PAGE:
Written by Rhonda Ferree, retired horticulture educator
Earth Day falls every year on April 22. I find that Earth Day is a great time to reflect on our world around us.
You might even try to look at a small piece of our world from a completely different viewpoint. Take dandelions, for example. To many people, the dandelion is a weedy pest that invades our lawns, but other people find many positive attributes in the plant.
Kids love dandelions and enjoy collecting masses of blooms to give to their mothers. As a mother, I equally enjoy receiving the clumps of yellow blooms. My sons Derek and Tyler routinely gave me dandelions, and I loved every one. They don't last long, but the thought is what really matters.
Kids also love the seed heads that follow flowers. Who can't remember blowing dandelions and watching them float on the breeze?
Dandelions have several uses, including culinary, medicinal, cosmetic, and commercial. For at least 1,000 years, the dandelion has been in constant use as both a food and medicine. Like so many plants, its origins were in the Mediterranean regions of Europe and Asia Minor.
History shows that the dandelion came to this country for its culinary uses. There are even books that detail how to grow this "new" crop. "About four pounds of seed to the acre should be allowed, sown in drills, one foot apart. The yield should be four or five tons of fresh roots to the acre in the second year."
Today dandelions are used commercially in the United States. All parts of the dandelion are edible. Large quantities of the plant's leaves are used as fresh spring greens in many ethnic grocery stores and supermarkets.
Dandelion roots are domestically grown for use in patent medicines, and more than 100,000 pounds are imported annually to fulfill the pharmaceutical needs.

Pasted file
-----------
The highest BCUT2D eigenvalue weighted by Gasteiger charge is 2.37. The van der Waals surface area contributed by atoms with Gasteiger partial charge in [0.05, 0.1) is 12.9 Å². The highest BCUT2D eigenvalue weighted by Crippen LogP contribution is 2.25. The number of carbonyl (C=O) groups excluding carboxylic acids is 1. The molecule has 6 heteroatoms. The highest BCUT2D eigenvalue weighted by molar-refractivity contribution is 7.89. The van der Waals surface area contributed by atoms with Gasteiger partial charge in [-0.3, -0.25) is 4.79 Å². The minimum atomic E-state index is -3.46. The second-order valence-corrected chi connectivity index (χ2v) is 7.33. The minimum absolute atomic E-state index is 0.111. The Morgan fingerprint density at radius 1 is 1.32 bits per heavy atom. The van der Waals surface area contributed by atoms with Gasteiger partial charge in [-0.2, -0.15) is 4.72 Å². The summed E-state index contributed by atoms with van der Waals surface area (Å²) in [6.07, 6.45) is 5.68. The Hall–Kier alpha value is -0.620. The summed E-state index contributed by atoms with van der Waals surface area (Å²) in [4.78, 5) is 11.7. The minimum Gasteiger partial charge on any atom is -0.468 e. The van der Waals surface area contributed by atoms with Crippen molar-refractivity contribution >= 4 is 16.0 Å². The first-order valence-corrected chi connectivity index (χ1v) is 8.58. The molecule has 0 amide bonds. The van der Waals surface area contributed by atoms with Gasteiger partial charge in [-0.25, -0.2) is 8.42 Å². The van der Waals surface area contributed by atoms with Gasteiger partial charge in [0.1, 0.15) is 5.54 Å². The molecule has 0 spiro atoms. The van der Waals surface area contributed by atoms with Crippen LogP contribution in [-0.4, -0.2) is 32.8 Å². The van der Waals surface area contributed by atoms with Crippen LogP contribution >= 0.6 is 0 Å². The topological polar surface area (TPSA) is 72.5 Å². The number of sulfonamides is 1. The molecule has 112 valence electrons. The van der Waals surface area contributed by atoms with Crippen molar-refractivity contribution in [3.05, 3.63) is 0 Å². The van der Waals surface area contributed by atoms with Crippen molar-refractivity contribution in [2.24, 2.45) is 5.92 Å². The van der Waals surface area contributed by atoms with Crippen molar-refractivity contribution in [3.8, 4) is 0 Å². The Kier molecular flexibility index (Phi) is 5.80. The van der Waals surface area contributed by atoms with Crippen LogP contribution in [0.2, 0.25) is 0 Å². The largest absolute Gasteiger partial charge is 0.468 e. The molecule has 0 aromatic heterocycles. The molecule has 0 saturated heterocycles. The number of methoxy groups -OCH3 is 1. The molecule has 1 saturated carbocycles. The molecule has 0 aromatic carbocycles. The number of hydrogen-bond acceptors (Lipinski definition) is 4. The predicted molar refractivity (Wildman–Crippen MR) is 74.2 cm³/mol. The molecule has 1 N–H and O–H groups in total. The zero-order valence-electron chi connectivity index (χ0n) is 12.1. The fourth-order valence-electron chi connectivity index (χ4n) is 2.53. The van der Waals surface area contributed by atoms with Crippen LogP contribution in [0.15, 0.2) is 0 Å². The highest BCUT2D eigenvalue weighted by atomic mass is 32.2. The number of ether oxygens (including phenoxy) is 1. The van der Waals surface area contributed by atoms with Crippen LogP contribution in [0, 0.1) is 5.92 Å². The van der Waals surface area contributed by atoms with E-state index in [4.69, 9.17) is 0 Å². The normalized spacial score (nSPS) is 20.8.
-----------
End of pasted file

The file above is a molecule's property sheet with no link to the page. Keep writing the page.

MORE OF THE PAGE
In addition to the leaves, dandelions are cooked as a potherb or infused as a tea. One source said that it's the dandelion flowers that pack a wallop. Yes, the flowers are also edible. My grandma used to fry them like mushrooms in the early spring, and I enjoyed eating them.
So look at the dandelion differently on Earth Day. You might even celebrate the day with a salad of dandelion greens followed by fried flower heads and a glass of dandelion wine.
Supposedly the best dandelions are found where no lawnmower has touched them. But, it is of utmost importance to look for a lawn without chemical applications, if you plan to eat it.
MEET THE AUTHOR
As horticulture educator, Rhonda Ferree inspired citizens in local communities to grow their own food and improve their home landscapes. She focused on high quality, impactful programs that taught homeowners how to create energy-efficient landscapes using sustainable practices that increase property values and help the environment.
After 30 years with University of Illinois Extension, Rhonda retired in 2018. She continues to share her passion for horticulture related topics as “Retro Rhonda” on social media.
ABOUT THE BLOG
ILRiverHort is a blog that helps people connect to nature and grow.